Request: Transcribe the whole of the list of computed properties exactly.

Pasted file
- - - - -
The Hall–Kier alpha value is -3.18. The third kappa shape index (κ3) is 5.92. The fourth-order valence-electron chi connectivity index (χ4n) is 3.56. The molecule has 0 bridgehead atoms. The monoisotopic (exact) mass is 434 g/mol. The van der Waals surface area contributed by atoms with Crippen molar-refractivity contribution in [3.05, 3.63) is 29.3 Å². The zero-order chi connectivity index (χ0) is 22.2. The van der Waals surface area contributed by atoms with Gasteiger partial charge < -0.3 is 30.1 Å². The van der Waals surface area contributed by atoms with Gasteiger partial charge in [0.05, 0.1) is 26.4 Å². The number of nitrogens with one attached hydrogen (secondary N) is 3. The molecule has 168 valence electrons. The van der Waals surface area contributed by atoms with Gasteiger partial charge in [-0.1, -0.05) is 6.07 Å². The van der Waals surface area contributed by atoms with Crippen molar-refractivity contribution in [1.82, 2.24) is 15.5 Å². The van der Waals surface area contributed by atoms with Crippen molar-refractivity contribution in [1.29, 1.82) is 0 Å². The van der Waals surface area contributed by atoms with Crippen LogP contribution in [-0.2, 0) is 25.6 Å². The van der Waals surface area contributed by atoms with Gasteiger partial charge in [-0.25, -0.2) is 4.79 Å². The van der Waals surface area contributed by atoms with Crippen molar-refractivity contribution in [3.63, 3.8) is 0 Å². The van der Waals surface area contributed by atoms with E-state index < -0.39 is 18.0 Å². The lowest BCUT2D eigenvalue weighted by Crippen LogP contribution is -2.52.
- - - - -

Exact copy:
The Hall–Kier alpha value is -3.18. The third kappa shape index (κ3) is 5.92. The fourth-order valence-electron chi connectivity index (χ4n) is 3.56. The molecule has 0 bridgehead atoms. The monoisotopic (exact) mass is 434 g/mol. The van der Waals surface area contributed by atoms with Crippen molar-refractivity contribution in [3.05, 3.63) is 29.3 Å². The zero-order chi connectivity index (χ0) is 22.2. The van der Waals surface area contributed by atoms with Gasteiger partial charge < -0.3 is 30.1 Å². The van der Waals surface area contributed by atoms with Gasteiger partial charge in [0.05, 0.1) is 26.4 Å². The number of nitrogens with one attached hydrogen (secondary N) is 3. The molecule has 168 valence electrons. The van der Waals surface area contributed by atoms with Gasteiger partial charge in [-0.1, -0.05) is 6.07 Å². The van der Waals surface area contributed by atoms with Crippen molar-refractivity contribution in [1.82, 2.24) is 15.5 Å². The van der Waals surface area contributed by atoms with Crippen molar-refractivity contribution in [1.29, 1.82) is 0 Å². The van der Waals surface area contributed by atoms with Crippen LogP contribution in [-0.2, 0) is 25.6 Å². The van der Waals surface area contributed by atoms with Gasteiger partial charge in [-0.25, -0.2) is 4.79 Å². The van der Waals surface area contributed by atoms with Crippen molar-refractivity contribution in [3.63, 3.8) is 0 Å². The van der Waals surface area contributed by atoms with E-state index < -0.39 is 18.0 Å². The lowest BCUT2D eigenvalue weighted by Crippen LogP contribution is -2.52.